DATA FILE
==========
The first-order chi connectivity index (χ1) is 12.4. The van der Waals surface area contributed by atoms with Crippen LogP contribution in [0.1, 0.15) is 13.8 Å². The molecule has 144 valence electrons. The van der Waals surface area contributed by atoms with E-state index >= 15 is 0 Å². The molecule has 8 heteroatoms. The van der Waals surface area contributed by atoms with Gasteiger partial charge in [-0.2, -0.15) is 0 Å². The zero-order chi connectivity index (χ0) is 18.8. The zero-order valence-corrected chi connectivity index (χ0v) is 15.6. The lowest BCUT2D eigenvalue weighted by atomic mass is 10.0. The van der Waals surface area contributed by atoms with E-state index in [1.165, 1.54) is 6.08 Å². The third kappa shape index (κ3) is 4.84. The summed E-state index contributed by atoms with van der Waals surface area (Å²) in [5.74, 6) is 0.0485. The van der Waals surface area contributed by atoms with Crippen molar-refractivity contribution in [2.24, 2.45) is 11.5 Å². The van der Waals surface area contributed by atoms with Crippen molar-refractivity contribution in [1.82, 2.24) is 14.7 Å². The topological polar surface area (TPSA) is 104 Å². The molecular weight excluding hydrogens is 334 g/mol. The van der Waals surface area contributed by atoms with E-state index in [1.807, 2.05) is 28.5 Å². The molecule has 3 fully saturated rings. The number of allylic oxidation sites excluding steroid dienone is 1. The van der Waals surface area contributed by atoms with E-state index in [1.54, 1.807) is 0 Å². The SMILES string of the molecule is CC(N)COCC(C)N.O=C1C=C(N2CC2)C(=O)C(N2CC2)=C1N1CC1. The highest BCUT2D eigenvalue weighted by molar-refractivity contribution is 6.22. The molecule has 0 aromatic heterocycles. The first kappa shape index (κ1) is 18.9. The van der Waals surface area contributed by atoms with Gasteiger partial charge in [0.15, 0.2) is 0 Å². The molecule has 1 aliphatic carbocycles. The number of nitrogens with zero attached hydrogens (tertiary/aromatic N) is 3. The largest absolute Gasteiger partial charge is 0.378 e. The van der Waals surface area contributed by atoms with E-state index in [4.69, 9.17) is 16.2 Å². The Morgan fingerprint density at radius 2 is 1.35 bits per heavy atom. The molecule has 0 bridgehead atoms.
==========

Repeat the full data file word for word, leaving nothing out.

The first-order chi connectivity index (χ1) is 12.4. The van der Waals surface area contributed by atoms with Crippen LogP contribution in [0.1, 0.15) is 13.8 Å². The molecule has 144 valence electrons. The van der Waals surface area contributed by atoms with E-state index >= 15 is 0 Å². The molecule has 8 heteroatoms. The van der Waals surface area contributed by atoms with Gasteiger partial charge in [-0.2, -0.15) is 0 Å². The zero-order chi connectivity index (χ0) is 18.8. The zero-order valence-corrected chi connectivity index (χ0v) is 15.6. The lowest BCUT2D eigenvalue weighted by atomic mass is 10.0. The van der Waals surface area contributed by atoms with E-state index in [1.165, 1.54) is 6.08 Å². The third kappa shape index (κ3) is 4.84. The summed E-state index contributed by atoms with van der Waals surface area (Å²) in [5.74, 6) is 0.0485. The van der Waals surface area contributed by atoms with Crippen molar-refractivity contribution in [2.24, 2.45) is 11.5 Å². The van der Waals surface area contributed by atoms with Crippen molar-refractivity contribution in [1.82, 2.24) is 14.7 Å². The topological polar surface area (TPSA) is 104 Å². The molecular weight excluding hydrogens is 334 g/mol. The van der Waals surface area contributed by atoms with E-state index in [1.807, 2.05) is 28.5 Å². The molecule has 3 fully saturated rings. The number of allylic oxidation sites excluding steroid dienone is 1. The van der Waals surface area contributed by atoms with E-state index in [1.54, 1.807) is 0 Å². The SMILES string of the molecule is CC(N)COCC(C)N.O=C1C=C(N2CC2)C(=O)C(N2CC2)=C1N1CC1. The highest BCUT2D eigenvalue weighted by molar-refractivity contribution is 6.22. The molecule has 0 aromatic heterocycles. The first kappa shape index (κ1) is 18.9. The van der Waals surface area contributed by atoms with Gasteiger partial charge in [0.15, 0.2) is 0 Å². The molecule has 1 aliphatic carbocycles. The number of nitrogens with zero attached hydrogens (tertiary/aromatic N) is 3. The largest absolute Gasteiger partial charge is 0.378 e. The van der Waals surface area contributed by atoms with E-state index in [4.69, 9.17) is 16.2 Å². The Morgan fingerprint density at radius 2 is 1.35 bits per heavy atom. The molecule has 0 bridgehead atoms.